Looking at the scenarios, it becomes evident that there is not 1 standard therapy for all patients with refractory/early relapse AML. Is there a way to predict the probability of resistant disease at the time of AML diagnosis? Walter et al tried to answer this question based on data from 4601 newly diagnosed AML patients who were treated with standard induction therapy within the National Cancer Research Institute (NCRI), Hemato-Oncologie voor Volwassenen Nederland (HOVON), Schweizerische Arbeitsgemeinschaft für Klinische Krebsforschung (SAKK), Southwest Oncology Group (SWOG), or MD Anderson Cancer Center AML study groups. Prognostic factors for failure to achieve CR included age, performance status, white blood cell count, secondary disease, cytogenetic risk group, and FLT3-ITD/nucleophosmin 1 (NPM1) mutation status. However, the area under the receiver operator characteristic curves was only 0.78 meaning that it was difficult to forecast primary resistance based on these parameters.31 Nonetheless, there are clear associations of distinct genotypes and a high probability of resistant disease to induction therapy, for example, AML characterized by a monosomal karyotype, an inv(3)/t(3;3) or a p53-alteration.32 Not only the likelihood of refractory/early relapse AML but also the prognosis for refractory/early relapsed patients is dependent on cytogenetic and molecular features. Several scoring systems have been introduced for patients with refractory/relapsed AML in order to identify patients with an improved outcome including the one from the HOVON and the Groupe Ouest-Est d'Etude des Leucémies Aigues et autres Maladies du Sang (GOELAMS) study group (Tables 1 and 2).33,34,35 Cytogenetics other than favorable, mutated FLT3 (FLT3-ITD), higher age, previous HSCT, and a short duration of first CR in relapsed patients were all adverse risk factors. Again, our patients had different adverse risk factors. Although patient 1 was young, her molecular profile revealed a FLT3-ITD as a risk factor. In patient 2, the inv16 was a favorable factor in the relapse situation. Similarly, relapsed patients with the genotype double-mutated CEBPA also have a high likelihood of a second CR and a favorable long-term survival after allogeneic SCT after relapse.36 When we diagnose primary refractory/early relapse AML, we decide primarily whether the patient is a candidate for allogeneic HSCT.12 At this point, allogeneic HSCT from a matched related or unrelated donor is the treatment strategy with the highest probability of cure,37,38 although survival does not exceed 20% to 35% after 4 years.12,39 If not already done at the time of primary diagnosis, we initiate a rapid donor search. Risk factors prompting us to look for suitable donors already at the time of diagnosis include unfavorable cytogenetics based on European Leukemia Net recommendations2 and molecular markers including FLT3-ITD (especially if allelic ratios of >0.51).32,40,41 For us, there is no clear-cut age limit for allogeneic HSCT. The Hematopoietic Cell Transplant–Comorbidity Index introduced by Sorror et al in 2005 (and adjusted for age in 2014) gives a good guidance for comorbidity-associated risk assessment and should be calculated for all patients when considering transplantation.42,43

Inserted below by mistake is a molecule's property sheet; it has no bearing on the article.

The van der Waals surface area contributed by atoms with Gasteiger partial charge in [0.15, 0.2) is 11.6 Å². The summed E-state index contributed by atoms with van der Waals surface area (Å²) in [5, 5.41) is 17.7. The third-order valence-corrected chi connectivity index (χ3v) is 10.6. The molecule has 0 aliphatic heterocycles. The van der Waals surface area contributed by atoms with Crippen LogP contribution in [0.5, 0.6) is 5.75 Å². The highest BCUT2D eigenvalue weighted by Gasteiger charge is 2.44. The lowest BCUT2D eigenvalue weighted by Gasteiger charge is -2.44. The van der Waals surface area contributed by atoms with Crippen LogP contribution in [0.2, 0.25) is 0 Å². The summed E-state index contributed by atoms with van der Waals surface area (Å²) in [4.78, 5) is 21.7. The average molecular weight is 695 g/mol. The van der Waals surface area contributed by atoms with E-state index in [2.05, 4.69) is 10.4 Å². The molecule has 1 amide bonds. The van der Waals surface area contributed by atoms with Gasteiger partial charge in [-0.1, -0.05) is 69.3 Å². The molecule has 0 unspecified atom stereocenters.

Table 1